Rhoda's blue-ribbon tamales are made with a combination of beef and chicken packed inside a husk with steamy cornmeal. When unfolded, they emanate an irresistibly appetizing aroma and are a joy to eat as a snack or meal any time of day.
A small-town restaurant with a big culinary personality, the Grapevine is an oasis of home cooking, plain and fancy. All meals begin with baskets of distinctive bread and honey butter. Entrees range from burgers and sandwiches to fancy seafood and pasta.
Crowded, boisterous, and perfumed by the intoxicating aroma of smoked meats, McClard’s is a destination for barbecue connoisseurs from Hot Springs and beyond. Try the “rib and fry” plate, which is a rack of meaty bones with crusty edges and succulent insides completely covered over with a serving of superb French fried potatoes.
Fort Smith's oldest locally owned and operated restaurant is still going strong, serving excellent French Dips, burgers and onion rings. Choose between eating in your car or in the straight from the 1950's dining room.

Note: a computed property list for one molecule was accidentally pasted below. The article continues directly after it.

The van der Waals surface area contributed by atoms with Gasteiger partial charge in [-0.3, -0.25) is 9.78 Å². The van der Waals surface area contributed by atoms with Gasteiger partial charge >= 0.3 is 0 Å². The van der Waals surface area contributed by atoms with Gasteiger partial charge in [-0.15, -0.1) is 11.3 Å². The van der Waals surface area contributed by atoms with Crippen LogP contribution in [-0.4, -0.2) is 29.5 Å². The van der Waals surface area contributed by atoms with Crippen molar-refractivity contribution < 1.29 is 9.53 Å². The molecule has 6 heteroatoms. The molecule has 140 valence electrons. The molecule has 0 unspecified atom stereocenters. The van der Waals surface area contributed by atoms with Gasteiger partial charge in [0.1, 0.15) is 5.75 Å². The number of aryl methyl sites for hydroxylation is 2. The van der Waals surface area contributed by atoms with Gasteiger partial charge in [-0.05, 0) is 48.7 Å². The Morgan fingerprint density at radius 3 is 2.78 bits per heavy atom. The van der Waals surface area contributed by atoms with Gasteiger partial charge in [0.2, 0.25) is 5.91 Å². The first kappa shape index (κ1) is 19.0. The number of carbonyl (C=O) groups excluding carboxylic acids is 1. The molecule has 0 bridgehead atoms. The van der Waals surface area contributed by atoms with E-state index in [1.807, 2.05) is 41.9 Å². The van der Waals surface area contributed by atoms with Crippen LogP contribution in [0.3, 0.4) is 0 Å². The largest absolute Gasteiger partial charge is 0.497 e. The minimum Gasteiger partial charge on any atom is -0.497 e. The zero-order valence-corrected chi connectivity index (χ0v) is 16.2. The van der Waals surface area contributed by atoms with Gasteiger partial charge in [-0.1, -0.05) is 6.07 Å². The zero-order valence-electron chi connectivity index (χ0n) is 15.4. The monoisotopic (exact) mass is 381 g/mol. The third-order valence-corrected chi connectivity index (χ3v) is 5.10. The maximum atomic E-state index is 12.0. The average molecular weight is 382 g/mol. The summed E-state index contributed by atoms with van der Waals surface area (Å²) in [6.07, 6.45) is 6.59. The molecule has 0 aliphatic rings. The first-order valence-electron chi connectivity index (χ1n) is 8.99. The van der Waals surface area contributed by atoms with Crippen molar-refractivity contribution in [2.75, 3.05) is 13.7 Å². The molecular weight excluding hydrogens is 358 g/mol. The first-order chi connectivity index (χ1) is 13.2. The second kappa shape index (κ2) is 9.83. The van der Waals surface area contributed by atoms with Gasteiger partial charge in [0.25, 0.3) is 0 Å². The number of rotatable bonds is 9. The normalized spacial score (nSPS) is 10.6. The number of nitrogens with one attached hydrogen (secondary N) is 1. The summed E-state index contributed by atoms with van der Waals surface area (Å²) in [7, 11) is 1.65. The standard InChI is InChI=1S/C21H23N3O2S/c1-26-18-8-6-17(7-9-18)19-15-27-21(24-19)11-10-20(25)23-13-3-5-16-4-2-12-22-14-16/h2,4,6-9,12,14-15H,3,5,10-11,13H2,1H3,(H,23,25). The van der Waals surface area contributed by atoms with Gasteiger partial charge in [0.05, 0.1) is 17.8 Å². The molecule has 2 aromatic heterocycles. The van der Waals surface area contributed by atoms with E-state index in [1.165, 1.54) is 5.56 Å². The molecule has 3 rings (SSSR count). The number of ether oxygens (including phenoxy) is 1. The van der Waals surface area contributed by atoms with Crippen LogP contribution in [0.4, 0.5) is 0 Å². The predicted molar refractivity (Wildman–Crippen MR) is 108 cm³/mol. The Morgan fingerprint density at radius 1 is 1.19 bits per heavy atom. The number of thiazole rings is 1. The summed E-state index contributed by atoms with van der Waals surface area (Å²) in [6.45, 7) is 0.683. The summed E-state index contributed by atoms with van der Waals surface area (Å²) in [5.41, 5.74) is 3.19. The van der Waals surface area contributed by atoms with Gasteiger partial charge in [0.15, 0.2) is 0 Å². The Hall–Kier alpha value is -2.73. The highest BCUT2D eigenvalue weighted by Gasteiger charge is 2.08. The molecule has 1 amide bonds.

A tiny bakery that is all take-out trade, Ms. Lena's makes all kinds of pies, but the Fried pies available on Friday and Saturday are a signature dish. Filled with from-scratch fruit compote (or chocolate, or nut), they are elegant pastries, even if you do have to eat them from a paper napkin off the dashboard of your car or standing just outside the bakery.
The filling of the chocolate pie was deep, dark, and fudgy, while the silky smooth, rich custard of the caramel pie was unmistakably homemade. The delicate meringues are a brilliant white and reach an impressive 5-6 inches high. These are world class pies!